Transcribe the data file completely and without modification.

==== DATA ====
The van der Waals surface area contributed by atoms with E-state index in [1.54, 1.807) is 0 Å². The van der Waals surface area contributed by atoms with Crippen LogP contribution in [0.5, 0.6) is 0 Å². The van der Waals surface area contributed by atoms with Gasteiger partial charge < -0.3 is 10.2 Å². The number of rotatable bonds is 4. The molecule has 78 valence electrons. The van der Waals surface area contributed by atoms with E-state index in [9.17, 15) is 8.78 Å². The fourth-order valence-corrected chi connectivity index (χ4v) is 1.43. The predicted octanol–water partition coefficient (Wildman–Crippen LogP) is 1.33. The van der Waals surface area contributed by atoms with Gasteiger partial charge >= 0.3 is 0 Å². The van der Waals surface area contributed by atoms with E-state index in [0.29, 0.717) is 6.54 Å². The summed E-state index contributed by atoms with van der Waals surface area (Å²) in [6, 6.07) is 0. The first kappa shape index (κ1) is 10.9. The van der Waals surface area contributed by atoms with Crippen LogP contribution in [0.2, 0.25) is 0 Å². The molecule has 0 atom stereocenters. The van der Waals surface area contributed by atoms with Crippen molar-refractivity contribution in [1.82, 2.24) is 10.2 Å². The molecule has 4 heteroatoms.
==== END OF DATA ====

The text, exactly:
The van der Waals surface area contributed by atoms with E-state index in [1.54, 1.807) is 0 Å². The van der Waals surface area contributed by atoms with Crippen LogP contribution in [0.5, 0.6) is 0 Å². The van der Waals surface area contributed by atoms with Gasteiger partial charge < -0.3 is 10.2 Å². The number of rotatable bonds is 4. The molecule has 78 valence electrons. The van der Waals surface area contributed by atoms with E-state index in [9.17, 15) is 8.78 Å². The fourth-order valence-corrected chi connectivity index (χ4v) is 1.43. The predicted octanol–water partition coefficient (Wildman–Crippen LogP) is 1.33. The van der Waals surface area contributed by atoms with Gasteiger partial charge >= 0.3 is 0 Å². The van der Waals surface area contributed by atoms with E-state index in [0.29, 0.717) is 6.54 Å². The summed E-state index contributed by atoms with van der Waals surface area (Å²) in [6, 6.07) is 0. The first kappa shape index (κ1) is 10.9. The van der Waals surface area contributed by atoms with Crippen LogP contribution in [0.2, 0.25) is 0 Å². The molecule has 0 atom stereocenters. The van der Waals surface area contributed by atoms with Crippen molar-refractivity contribution in [1.82, 2.24) is 10.2 Å². The molecule has 4 heteroatoms.